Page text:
Canadian postal abbreviations for provinces and territories

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Canadian provincial and territorial postal abbreviations are used by Canada Post in code system of two capital letters, to represent the 13 provinces and territories on addressed mail. These abbreviations allow automated sorting. The codes replaced the inconsistent traditional system used by Canadians until the 1990s.

These abbreviations are not the source of letters in Canadian postal codes, which are assigned by Canada Post on a different basis than these abbreviations. While postal codes are also used for sorting, they allow extensive regional sorting. In addition, several provinces have postal codes that begin with different letters.

List of postal abbreviations[edit]

Abbreviation English name French name Source (English)
AB Alberta Alberta First letter of first two syllables
BC British Columbia Colombie-Britannique Initials
MB Manitoba Manitoba First letter of first and last syllables
NB New Brunswick Nouveau-Brunswick Initials
NL Newfoundland and Labrador Terre-Neuve-et-Labrador Initials
NS Nova Scotia Nouvelle-Écosse Initials
NT Northwest Territories Territoires du Nord-Ouest Initials
NU Nunavut Nunavut First two letters
ON Ontario Ontario First two letters
PE Prince Edward Island Île-du-Prince-Édouard Initials of first two words
QC Quebec Québec First and last letter
SK Saskatchewan Saskatchewan First letter of first two syllables
YT[A] Yukon Yukon Initials of "Yukon Territory"

List of traditional abbreviations[edit]

Though deprecated as postal abbreviations, the following are still often used as abbreviations in other contexts. Some of the abandoned French versions included a hyphen. The eventual goal became to standardize all abbreviations into two-character units. In French, with the hyphen, it became a three-character abbreviation, yet, without it, conflict arose with US state abbreviations, e.g., a hyphenless T-N became TN (a duplicate of Tennessee); N-E became NE (a duplicate of Nebraska). Over time, the English forms became standard. Nunavut (created in 1999) does not have a former abbreviation because it did not exist when these codes were phased out, though some abbreviations can be found in other works.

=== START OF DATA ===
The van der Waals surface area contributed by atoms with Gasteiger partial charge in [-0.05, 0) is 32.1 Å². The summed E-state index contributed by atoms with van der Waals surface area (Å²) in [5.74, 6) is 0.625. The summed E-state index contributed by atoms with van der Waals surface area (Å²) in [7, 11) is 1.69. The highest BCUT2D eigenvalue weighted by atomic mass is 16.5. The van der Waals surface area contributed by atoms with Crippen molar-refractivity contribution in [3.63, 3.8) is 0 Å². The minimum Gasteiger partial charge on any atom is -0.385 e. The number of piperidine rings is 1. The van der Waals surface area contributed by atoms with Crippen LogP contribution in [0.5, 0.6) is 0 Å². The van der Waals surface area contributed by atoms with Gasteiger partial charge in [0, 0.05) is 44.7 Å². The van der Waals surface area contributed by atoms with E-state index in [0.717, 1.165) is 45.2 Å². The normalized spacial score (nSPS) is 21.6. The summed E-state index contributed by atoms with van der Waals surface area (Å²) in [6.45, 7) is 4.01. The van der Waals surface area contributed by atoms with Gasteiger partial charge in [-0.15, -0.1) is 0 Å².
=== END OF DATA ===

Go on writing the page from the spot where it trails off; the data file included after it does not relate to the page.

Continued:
Province Traditional abbreviation Notes
Alberta Alta. [C]
British Columbia B.C. and C.-B. C.-B. is the French version, for Colombie-Britannique
Labrador LB 'LB' appeared in Canada Post publications (e.g., The Canadian Postal Code Directory) for the mainland section of the province of Newfoundland and Labrador.
Manitoba Man.
New Brunswick N.B.
Newfoundland Nfld. (later NF) and T.-N. 'NF' was the two-letter abbreviation used before the province's name changed to Newfoundland and Labrador. T.-N. is the French version, for Terre-Neuve.[D]
Northwest Territories N.W.T. and T.N.O. 'T.N.O.' is the French version, for Territoires du Nord-Ouest.
Nova Scotia N.S. and N.-É. 'N.-É.' is the French version, for Nouvelle-Écosse.
Nunavut Nun. and Nvt.
Ontario Ont.
Prince Edward Island P.E.I. and Î.P.É. 'Î.P.É.' is the French version, for île du Prince-Édouard.
Quebec Que. and P.Q. 'P.Q.' is the French version, for Province du Québec; later, PQ evolved from P.Q. as the first two-letter non-punctuated abbreviation. Later still, QU evolved as the second two-letter non-punctuated abbreviation, making Quebec's abbreviation consistent with other provinces insofar as using letters solely from the name of the province, but not the word "province", as PQ did. There may also have been political considerations, as "PQ" was and is common shorthand for the Parti Québécois. New York State and New York City have decided to use "QB" to identify Québec Vehicle Licence Plates.
Saskatchewan Sask.
Yukon Yuk.

Choice of letters[edit]

The sources of the postal abbreviations vary. Some are from the initials of two of the words in the name of a province or territory, while others are from the first and final letter or from the first and some other letter in the name. All of these names are based on the English form of the name, though they also correspond to their French equivalents in various ways (for example, NT could be read for the first and last letters of Nord-Ouest, instead of Northwest Territories). For Quebec and New Brunswick, the two provinces with large numbers of French-speakers, the initials in both languages are identical. French equivalents of each abbreviation once existed: see Traditional abbreviations.

Avoidance of naming collision with adjacent countries[edit]